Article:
Israeli Prime Minister Benjamin Netanyahu (left) sits with finance minister, now intelligence minister, Yuval Steinitz at the weekly cabinet meeting in Jerusalem on July 30, 2012
Israeli Prime Minister Benjamin Netanyahu (left) sits with finance minister, now intelligence minister, Yuval Steinitz at the weekly cabinet meeting in Jerusalem on July 30, 2012 © Sebastian Scheiner - POOL/AFP/File
Israeli Prime Minister Benjamin Netanyahu (left) sits with finance minister, now intelligence minister, Yuval Steinitz at the weekly cabinet meeting in Jerusalem on July 30, 2012
AFP
Last updated: October 14, 2013

Israel minister calls for pressure on Iran to be kept up

The Israeli intelligence minister called on the major powers on Monday to maintain pressure on Iran, saying that was what was driving it to seek a deal in nuclear talks.

Yuval Steinitz, who is also minister for international relations, was speaking on the eve of revived negotiations on Tehran's controversial nuclear programme between Iranian officials and the P5+1 group of Britain, China, France, Russia and the United States, plus Germany.

"Iran needs agreement urgently," Steinitz told reporters in Jerusalem.

"The Iranian economy is in very bad shape... the dilemma will be crystal clear to them, that if they want to save their economy, they need to give up their nuclear project," he said.

"The Iranians are coming to dialogue... only because of the very severe economic pressure."

The new Iranian government of President Hassan Rouhani has pledged a fresh approach to the nuclear talks as it seeks relief from crippling EU and US sanctions, that have badly hit Iran's oil exports and access to global banking.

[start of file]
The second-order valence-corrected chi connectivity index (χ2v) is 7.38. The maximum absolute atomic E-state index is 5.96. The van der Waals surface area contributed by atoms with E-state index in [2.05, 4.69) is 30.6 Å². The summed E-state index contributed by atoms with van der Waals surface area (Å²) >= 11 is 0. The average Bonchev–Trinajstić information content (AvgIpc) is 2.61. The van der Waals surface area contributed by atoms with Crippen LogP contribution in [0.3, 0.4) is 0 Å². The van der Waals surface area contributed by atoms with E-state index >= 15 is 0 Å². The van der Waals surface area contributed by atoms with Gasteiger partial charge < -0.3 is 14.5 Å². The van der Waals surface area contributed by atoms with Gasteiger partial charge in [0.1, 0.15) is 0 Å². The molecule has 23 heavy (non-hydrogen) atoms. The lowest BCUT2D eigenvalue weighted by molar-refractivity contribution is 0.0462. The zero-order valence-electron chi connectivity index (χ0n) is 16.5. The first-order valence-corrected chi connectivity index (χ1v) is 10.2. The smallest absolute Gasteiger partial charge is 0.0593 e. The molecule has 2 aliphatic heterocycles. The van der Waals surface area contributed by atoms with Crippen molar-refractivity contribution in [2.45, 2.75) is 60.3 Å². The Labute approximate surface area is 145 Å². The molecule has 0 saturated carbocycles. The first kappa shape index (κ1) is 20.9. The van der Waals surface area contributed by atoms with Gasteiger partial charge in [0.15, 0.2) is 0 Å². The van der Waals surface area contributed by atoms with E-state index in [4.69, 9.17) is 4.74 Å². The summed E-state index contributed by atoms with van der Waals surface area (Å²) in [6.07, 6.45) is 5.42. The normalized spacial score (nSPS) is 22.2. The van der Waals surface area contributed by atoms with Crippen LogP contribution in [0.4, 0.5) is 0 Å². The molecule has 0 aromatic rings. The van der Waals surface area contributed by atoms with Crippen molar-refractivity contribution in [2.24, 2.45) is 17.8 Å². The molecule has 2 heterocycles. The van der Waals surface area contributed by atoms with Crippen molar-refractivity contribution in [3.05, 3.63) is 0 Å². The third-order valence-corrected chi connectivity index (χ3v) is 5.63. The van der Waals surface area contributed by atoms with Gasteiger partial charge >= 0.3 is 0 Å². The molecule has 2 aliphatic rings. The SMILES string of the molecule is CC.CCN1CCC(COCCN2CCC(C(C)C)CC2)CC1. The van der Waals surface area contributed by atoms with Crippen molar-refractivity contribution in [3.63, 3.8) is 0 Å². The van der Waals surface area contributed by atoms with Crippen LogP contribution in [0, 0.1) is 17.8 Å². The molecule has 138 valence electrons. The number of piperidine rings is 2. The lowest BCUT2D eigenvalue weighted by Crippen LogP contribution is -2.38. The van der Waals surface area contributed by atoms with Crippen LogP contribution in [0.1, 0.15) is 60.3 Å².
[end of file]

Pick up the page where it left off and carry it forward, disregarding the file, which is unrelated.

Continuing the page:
Steinitz insisted, however, that a "credible military threat would increase the chances" of reaching agreement in the nuclear talks.

He cited Iran's ally Syria as an example of the threat of force achieving disarmament, saying Damascus had agreed last month to destroy its chemical arsenal only because US military action looked imminent.

"I am confident that if we sat here one year ago, none of us, including myself, would dream or think that it's possible (President Bashar) al-Assad would sign an agreement to dismantle his chemical weapons, but also to dismantle production capacity to produce chemical weapons in the future."

But US President Barack Obama "came with a credible military threat, and suddenly there is a diplomatic breakthrough, and Syria did sign a clear commitment to dismantle all its chemical weapons... and production facilities," he said.

Israel has repeatedly threatened military action to prevent any chance of Iran developing a nuclear weapon and Prime Minister Benjamin Netanyahu told the UN General Assembly earlier this month that Israel was ready to do so unilaterally if necessary.

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